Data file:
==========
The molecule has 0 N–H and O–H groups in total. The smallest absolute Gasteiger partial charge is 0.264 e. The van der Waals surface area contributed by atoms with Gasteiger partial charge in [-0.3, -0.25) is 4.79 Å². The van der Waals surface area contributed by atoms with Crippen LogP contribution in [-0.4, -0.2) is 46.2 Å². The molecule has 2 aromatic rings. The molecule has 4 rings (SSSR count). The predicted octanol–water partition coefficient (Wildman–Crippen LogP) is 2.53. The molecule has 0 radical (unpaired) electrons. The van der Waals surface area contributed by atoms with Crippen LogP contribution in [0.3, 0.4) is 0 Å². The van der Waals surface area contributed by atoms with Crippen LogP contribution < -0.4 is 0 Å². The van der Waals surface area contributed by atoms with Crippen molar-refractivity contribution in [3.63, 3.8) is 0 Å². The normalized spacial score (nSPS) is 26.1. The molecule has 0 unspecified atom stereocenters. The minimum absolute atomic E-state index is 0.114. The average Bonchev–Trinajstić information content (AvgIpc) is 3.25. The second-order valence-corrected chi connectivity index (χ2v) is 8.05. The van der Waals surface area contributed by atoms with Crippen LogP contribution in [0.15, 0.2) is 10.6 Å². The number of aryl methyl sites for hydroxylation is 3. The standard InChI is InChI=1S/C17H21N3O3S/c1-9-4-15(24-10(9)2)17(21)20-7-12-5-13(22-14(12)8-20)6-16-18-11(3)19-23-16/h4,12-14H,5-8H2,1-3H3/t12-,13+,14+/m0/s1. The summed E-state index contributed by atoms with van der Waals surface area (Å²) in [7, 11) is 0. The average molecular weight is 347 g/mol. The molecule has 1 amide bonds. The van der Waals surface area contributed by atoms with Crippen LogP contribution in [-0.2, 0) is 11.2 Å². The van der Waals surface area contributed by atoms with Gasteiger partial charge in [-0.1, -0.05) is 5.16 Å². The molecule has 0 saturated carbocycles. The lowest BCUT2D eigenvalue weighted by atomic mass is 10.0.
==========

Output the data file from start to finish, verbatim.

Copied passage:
The molecule has 0 N–H and O–H groups in total. The smallest absolute Gasteiger partial charge is 0.264 e. The van der Waals surface area contributed by atoms with Gasteiger partial charge in [-0.3, -0.25) is 4.79 Å². The van der Waals surface area contributed by atoms with Crippen LogP contribution in [-0.4, -0.2) is 46.2 Å². The molecule has 2 aromatic rings. The molecule has 4 rings (SSSR count). The predicted octanol–water partition coefficient (Wildman–Crippen LogP) is 2.53. The molecule has 0 radical (unpaired) electrons. The van der Waals surface area contributed by atoms with Crippen LogP contribution in [0.3, 0.4) is 0 Å². The van der Waals surface area contributed by atoms with Crippen LogP contribution < -0.4 is 0 Å². The van der Waals surface area contributed by atoms with Crippen molar-refractivity contribution in [3.63, 3.8) is 0 Å². The normalized spacial score (nSPS) is 26.1. The molecule has 0 unspecified atom stereocenters. The minimum absolute atomic E-state index is 0.114. The average Bonchev–Trinajstić information content (AvgIpc) is 3.25. The second-order valence-corrected chi connectivity index (χ2v) is 8.05. The van der Waals surface area contributed by atoms with Crippen LogP contribution in [0.15, 0.2) is 10.6 Å². The number of aryl methyl sites for hydroxylation is 3. The standard InChI is InChI=1S/C17H21N3O3S/c1-9-4-15(24-10(9)2)17(21)20-7-12-5-13(22-14(12)8-20)6-16-18-11(3)19-23-16/h4,12-14H,5-8H2,1-3H3/t12-,13+,14+/m0/s1. The summed E-state index contributed by atoms with van der Waals surface area (Å²) in [7, 11) is 0. The average molecular weight is 347 g/mol. The molecule has 1 amide bonds. The van der Waals surface area contributed by atoms with Crippen LogP contribution in [-0.2, 0) is 11.2 Å². The van der Waals surface area contributed by atoms with Gasteiger partial charge in [-0.1, -0.05) is 5.16 Å². The molecule has 0 saturated carbocycles. The lowest BCUT2D eigenvalue weighted by atomic mass is 10.0.